SUMMARY OF THE INVENTION

Briefly, the present invention provides a system and method for validating arguments or parameters provided in a request to activate an application. To this end, an application may include declarations with information for validating arguments provided with a request to activate the application. The application may be operably coupled to a compiler for compiling the source code of the application to generate an assembly with a class that represents arguments which may be received with a request for activation of the application, along with meta data that may be used to perform additional validations to type checking. The compiler may also generate an entry in a manifest with information identifying the assembly and the class that holds information for validating the arguments.

The present invention additionally provides a method for validating arguments or parameters provided in a request to activate an application. Source code for an application may be developed to include information for validating arguments received with a request for activation of the application. In one embodiment, a class defining properties corresponding to arguments that may be provided with a request to activate the application may be declared in the source code for the application. Furthermore, attributes describing constraints for the values of the properties may be declared. The source code may then be compiled to generate an assembly with the class for validating the arguments and to generate a manifest with information identifying the assembly with the class for validating the arguments.

When a request may be received with arguments for activation of the application, activation code may look in a manifest for the class with properties corresponding to the arguments and identify the assembly with the class for validating the arguments. An instance of the class may be created. Each argument value may be converted into the type specified by the corresponding property in the class. Any attributes describing constraints for the value of the property may also be validated. And then a valid property value may then be assigned to the property of the class. Finally, this instance of the class, populated with valid property values from the arguments received, may be exposed via an application activation object model and the application may then be executed. Application code may use APIs to get access to the instance of a class that may hold arguments or parameters.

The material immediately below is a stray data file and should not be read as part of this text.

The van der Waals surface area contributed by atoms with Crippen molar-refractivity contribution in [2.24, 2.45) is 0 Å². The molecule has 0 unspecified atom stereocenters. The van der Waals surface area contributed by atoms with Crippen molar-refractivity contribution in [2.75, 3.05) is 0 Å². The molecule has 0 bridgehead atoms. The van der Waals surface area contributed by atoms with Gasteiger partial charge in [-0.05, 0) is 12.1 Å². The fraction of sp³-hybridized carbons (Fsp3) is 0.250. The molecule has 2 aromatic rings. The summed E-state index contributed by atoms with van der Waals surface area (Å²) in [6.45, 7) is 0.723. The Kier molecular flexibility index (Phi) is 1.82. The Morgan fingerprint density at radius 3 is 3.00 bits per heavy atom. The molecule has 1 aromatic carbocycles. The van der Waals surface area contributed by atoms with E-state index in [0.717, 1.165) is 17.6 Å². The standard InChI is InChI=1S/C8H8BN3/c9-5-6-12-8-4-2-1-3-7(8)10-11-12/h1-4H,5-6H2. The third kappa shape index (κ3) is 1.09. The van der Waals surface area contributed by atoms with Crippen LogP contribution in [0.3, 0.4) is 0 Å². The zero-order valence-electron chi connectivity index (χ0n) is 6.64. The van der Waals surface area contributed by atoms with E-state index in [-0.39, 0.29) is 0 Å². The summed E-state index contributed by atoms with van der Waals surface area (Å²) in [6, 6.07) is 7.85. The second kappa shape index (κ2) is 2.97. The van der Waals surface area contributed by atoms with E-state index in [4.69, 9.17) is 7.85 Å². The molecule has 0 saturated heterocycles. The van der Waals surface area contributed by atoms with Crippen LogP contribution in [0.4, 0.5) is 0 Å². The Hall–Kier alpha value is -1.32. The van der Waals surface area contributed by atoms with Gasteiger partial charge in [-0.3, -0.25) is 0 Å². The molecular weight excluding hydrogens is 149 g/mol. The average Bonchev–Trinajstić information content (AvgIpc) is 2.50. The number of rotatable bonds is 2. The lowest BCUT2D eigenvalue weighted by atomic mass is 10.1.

Advantageously, the system and method may validate arguments received with a request to activate any type of application including an installed application that may have arguments provided on a command line and a web application that may have arguments provided in a query request for accessing a URL. The system and method may reduce the risk of system security breaches that may occur by an application receiving invalid inputs. The system and method may also reduce the overhead of performing type conversion. Furthermore, an application may provide executable code for additional type checking and validation of the argument string received before the application may be executed.

Other advantages will become apparent from the following detailed description when taken in conjunction with the drawings, in which:

BRIEF DESCRIPTION OF THE DRAWINGS

FIG. 1 is a block diagram generally representing a computer system into which the present invention may be incorporated;

FIG. 2 is a block diagram generally representing an exemplary architecture of system components for validating arguments provided in a request to activate an application, in accordance with an aspect of the present invention;

FIG. 3 is a flowchart generally representing the steps undertaken in an embodiment for validating arguments provided in a request to activate an application, in accordance with an aspect of the present invention;

FIG. 4 is a flowchart generally representing the steps undertaken in an embodiment to develop the source code of an application with information for validation of arguments that may be provided in a request to activate the application, in accordance with an aspect of the present invention;

FIG. 5 is a flowchart generally representing the steps undertaken in an embodiment for compiling source code of the application to generate a manifest entry for validating arguments, in accordance with an aspect of the present invention; and

FIG. 6 is a flowchart generally representing the steps undertaken in an embodiment for validation of arguments before executing the application, in accordance with an aspect of the present invention.

DETAILED DESCRIPTION

Exemplary Operating Environment

FIG. 1 illustrates an example of a suitable computing system environment 100 on which the invention may be implemented. The computing system environment 100 is only one example of a suitable computing environment and is not intended to suggest any limitation as to the scope of use or functionality of the invention. Neither should the computing environment 100 be interpreted as having any dependency or requirement relating to any one or combination of components illustrated in the exemplary operating environment 100.